“Tallgrass” is centered on a trip Kimmerer took to Emporia, Kansas to see the prairie — or what remains of the old Tallgrass Prairie ecoregion before it was destroyed by development and diminished to the point of endangerment, Kimmerer explained as she read to the gathered audience.
“As we stand together for Remembrance Day For Lost Species, I want to raise a song for all of those beings knit together by the roots of prairie sod,” Kimmerer wrote in “Tallgrass.”
“I refuse to write a eulogy for one alone, because the very notion of separability is at the root of the crisis we have created. … Our work is not to eulogise them, but to fuel the fires of renewal.”
Kimmerer also spoke about the role of the nature writer today, referring to how nature writing was once directed to inform and share knowledge with people about the nature of the world.
Kimmerer uses her Potawatomi name, which in English means “Light Shining Through Sky Woman,” to consider her role as a nature writer as being to “illuminate, to cast light on places on the earth so that we can see more fully the beauty that is there, the teachings that are there.”
“I think today, in the age of information overload, when information is at our fingertips, we’re beyond needing more information,” she said. “I think it is wisdom that we need.
“I think [the role of the nature writer today] is to change the story. To wake people up to say ‘why are we not acting?’ Because we need a different story about who it is that we can be as people in the world — not just takers from the earth, but givers to the earth. To remember our roles as human peoples … To remember ourselves as members of the more-than-human world.”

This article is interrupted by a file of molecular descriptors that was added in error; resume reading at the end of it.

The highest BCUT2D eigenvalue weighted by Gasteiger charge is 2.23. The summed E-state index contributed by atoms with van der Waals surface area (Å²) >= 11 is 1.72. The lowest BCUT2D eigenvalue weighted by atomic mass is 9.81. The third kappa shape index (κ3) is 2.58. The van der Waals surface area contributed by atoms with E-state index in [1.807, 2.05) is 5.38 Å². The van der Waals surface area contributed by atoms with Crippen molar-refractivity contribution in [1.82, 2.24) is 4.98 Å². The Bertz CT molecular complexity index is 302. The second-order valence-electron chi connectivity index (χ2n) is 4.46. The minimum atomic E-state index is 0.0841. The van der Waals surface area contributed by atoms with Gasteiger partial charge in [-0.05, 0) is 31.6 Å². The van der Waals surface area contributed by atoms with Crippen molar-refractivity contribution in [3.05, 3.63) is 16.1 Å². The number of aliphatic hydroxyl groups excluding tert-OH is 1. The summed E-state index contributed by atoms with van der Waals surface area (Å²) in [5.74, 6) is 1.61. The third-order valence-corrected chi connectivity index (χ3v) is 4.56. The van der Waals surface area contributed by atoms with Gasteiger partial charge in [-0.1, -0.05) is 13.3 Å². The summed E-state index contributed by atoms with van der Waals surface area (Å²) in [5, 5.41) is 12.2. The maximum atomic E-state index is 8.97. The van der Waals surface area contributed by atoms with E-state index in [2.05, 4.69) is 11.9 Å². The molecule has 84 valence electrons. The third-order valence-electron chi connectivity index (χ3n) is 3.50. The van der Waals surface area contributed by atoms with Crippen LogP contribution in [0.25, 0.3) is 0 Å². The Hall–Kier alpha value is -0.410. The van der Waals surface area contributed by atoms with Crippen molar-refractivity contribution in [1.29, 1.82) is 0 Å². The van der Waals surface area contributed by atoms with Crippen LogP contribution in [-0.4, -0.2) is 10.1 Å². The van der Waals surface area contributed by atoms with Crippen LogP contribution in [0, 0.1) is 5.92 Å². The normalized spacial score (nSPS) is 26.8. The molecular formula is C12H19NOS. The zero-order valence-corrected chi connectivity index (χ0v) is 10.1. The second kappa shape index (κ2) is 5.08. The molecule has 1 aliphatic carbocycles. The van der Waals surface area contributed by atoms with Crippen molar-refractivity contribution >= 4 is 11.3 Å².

Kimmerer told the audience that when she was writing “Braiding Sweetgrass,” she had written in her journals that she wanted the book to be “medicine for a broken relationship with the world.”
In the Potawatomi language, she said, the word for medicine is the same as the word for plants and means “the strength of the earth.”
“What is it that heals? The strength of the earth. What is the medicine that we need? The strength of the earth,” Kimmerer said. “So I think that by illuminating the strength of the earth, that’s where stories can be healing, where stories can be medicine. So in this time of crisis and opportunity, I think the role of writers is to be healers as well.”
Kimmerer received a standing ovation from the audience at the conclusion of her reading.
For more information on Robin Wall Kimmerer, visit https://www.robinwallkimmerer.com/. Her essay “Tallgrass” can be found at https://www.littletoller.co.uk/the-clearing/tallgrass-by-robin-wall-kimmerer/.